Surprisingly, EA gets rather testy about other companies using the word “Battlefield” in their game titles.
UK Publisher Slitherine has learned a rather painful lesson: When you’re putting out a game, be sure that its title doesn’t sound too much like a major game that’s published by an equally major company. For Slitherine, its Battlefield Academy title caused the publisher a ton of legal problems that resulted in some major financial losses, unsurprisingly because Electronic Arts felt that the game’s name was way too similar to its Battlefield franchise.
Slitherine originally got involved with the game after it secured a licensing deal with the BBC History department. Battlefield Academy was a casual strategy game that was based on a flash game. It turned out to be a pretty reasonable hit, which is when all the problems began.
According to Marco Minoli, Sliterine’s marketing director:
“It was a big success for us, it was an approachable war game that found an audience outside of our niche gaming fans. We were just about to announce the first add-on when we received a letter from EA’s lawyers and at first we laughed.
“We were caught in the middle because it was a BBC brand. They’ve been really helpful but the BBC wasn’t prepared to start at fight with EA for a minor wargame. But we couldn’t change the name because it was a licence we acquired.”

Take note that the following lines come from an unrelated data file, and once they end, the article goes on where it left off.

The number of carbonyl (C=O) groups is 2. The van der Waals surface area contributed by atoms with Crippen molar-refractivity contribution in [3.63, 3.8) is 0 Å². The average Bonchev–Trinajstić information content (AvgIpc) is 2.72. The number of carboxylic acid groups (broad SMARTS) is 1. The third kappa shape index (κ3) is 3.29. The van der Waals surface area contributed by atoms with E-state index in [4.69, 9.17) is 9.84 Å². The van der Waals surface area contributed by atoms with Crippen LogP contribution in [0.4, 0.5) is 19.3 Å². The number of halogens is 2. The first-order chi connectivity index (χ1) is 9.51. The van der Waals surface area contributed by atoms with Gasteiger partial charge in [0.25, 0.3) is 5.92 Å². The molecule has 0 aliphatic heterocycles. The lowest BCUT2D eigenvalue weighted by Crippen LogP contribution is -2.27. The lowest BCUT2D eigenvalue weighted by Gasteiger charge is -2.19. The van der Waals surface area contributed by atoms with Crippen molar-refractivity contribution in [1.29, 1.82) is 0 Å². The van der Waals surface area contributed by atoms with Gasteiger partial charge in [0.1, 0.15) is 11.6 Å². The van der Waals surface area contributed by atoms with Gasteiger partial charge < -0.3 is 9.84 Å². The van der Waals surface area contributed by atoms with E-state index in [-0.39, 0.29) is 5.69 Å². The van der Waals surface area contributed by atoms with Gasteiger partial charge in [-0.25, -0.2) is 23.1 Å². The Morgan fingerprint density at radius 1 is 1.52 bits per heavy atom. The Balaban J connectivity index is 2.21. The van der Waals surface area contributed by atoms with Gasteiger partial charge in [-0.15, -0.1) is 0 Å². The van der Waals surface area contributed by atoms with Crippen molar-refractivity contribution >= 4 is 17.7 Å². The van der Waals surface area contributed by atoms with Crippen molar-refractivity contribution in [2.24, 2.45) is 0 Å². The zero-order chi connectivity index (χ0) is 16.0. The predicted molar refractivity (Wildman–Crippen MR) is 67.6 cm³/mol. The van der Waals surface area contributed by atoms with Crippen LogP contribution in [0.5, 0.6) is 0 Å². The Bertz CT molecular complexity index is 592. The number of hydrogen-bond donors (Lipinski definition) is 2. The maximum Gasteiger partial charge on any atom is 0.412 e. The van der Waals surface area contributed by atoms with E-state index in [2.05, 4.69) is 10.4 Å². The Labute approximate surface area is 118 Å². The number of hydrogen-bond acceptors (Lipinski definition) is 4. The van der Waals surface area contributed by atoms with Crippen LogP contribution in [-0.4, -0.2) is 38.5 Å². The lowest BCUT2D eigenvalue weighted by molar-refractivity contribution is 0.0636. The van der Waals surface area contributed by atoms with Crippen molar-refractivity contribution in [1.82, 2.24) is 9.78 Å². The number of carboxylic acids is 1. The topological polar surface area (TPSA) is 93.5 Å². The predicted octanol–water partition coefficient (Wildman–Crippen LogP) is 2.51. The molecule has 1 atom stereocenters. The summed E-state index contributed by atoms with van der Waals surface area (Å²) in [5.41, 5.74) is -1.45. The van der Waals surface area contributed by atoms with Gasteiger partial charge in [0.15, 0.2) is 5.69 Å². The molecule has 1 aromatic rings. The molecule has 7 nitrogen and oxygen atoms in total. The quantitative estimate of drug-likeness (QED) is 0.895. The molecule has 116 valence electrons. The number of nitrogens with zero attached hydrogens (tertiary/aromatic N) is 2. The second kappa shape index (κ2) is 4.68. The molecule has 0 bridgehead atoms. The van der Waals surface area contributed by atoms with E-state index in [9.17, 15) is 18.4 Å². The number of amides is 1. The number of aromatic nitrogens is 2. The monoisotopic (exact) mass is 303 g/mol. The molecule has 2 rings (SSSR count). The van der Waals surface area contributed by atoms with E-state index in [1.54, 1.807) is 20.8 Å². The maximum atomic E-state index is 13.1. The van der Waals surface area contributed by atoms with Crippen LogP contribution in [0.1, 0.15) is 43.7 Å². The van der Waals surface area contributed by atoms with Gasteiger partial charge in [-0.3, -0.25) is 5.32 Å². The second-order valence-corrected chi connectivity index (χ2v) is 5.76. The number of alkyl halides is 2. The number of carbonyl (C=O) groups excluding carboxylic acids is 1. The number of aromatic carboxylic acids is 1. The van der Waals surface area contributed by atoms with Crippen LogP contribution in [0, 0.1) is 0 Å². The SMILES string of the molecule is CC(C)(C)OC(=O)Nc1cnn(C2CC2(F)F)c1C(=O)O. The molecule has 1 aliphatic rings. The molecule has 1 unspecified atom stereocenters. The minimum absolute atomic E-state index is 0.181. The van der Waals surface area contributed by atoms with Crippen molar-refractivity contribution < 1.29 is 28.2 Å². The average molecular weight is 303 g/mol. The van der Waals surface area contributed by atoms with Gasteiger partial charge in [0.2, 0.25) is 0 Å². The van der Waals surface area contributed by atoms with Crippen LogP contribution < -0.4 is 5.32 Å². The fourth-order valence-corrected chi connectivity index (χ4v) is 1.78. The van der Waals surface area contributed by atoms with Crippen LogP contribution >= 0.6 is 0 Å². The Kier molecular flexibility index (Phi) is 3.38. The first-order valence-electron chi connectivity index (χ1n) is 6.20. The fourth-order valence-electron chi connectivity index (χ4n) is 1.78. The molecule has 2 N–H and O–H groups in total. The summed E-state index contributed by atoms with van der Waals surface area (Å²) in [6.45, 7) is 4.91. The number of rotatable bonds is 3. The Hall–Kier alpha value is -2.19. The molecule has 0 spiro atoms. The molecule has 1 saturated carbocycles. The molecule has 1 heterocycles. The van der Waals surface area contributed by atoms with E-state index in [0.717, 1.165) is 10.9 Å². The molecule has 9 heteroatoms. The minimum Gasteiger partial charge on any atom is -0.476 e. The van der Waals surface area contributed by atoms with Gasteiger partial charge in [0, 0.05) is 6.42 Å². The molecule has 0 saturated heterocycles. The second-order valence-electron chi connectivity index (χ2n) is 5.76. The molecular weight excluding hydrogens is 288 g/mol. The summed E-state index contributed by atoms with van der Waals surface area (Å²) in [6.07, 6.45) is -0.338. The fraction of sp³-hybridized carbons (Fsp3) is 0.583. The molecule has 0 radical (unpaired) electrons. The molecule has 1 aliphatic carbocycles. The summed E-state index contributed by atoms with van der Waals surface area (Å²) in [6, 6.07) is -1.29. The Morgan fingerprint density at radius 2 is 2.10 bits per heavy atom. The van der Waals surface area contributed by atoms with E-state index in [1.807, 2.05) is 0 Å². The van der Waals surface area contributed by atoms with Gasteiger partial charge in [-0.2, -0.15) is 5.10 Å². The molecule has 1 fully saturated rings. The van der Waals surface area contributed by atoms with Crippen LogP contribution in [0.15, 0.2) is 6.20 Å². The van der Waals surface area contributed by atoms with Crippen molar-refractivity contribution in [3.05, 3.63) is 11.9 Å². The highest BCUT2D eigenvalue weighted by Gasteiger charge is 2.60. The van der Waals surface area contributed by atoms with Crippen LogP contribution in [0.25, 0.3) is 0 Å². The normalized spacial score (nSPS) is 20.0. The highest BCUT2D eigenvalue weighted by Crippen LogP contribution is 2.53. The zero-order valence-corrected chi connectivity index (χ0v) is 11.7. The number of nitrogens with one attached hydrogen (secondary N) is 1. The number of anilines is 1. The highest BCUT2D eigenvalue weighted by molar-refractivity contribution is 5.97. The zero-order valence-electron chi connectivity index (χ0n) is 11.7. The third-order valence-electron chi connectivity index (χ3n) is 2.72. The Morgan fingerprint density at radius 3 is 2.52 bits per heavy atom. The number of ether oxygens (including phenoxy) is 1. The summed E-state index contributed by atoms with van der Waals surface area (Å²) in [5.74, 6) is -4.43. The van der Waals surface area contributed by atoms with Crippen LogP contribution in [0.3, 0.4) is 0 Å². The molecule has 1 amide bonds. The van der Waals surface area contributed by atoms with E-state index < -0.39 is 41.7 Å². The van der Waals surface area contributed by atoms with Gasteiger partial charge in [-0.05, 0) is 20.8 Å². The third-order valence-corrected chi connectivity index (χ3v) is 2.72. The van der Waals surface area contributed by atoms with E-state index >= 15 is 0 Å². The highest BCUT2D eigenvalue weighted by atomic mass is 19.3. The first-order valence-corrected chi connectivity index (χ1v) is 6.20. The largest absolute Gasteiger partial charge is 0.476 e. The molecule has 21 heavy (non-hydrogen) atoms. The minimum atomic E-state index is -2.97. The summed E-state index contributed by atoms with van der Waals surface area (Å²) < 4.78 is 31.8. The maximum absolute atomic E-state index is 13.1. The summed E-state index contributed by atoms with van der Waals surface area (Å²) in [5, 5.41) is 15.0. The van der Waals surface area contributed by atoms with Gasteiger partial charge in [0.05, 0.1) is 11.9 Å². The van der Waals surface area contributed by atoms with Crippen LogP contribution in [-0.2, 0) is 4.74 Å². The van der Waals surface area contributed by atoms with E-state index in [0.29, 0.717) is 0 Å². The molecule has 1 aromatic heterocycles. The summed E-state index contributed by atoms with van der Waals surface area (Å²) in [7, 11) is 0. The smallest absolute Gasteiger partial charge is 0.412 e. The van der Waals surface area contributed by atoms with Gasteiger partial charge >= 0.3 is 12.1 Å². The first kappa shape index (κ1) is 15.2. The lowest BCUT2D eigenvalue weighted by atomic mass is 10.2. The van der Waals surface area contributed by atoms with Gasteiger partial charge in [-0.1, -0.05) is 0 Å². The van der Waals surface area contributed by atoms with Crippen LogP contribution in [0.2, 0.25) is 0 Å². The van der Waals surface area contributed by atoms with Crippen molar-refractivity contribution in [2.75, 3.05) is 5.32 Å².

Because EA claimed the game was infringing on its copyright, Slitherine had to put expansions and console ports of the title on hold. The PSP version was already in submission to Sony, but the legal issues put it on indefinite hold and now the publisher is trying to port it to the Vita instead.
“We decided that for purely financial reasons it was best to reach an accommodation with EA,” said Marko. “It caused a lot of problems and has been difficult, we had to rebrand the game entirely. It cost us tens of thousands of dollars and we lost a big commercial opportunity.”
The game has now been re-named BBC Battle Academy and Slitherine is trying to recapture the momentum it had before the franchise was frozen. It’s a shame that the company lost out on such a potential hit, but it also seems like someone should’ve at least considered the possibility that the name might rile some feathers over at Electronic Arts …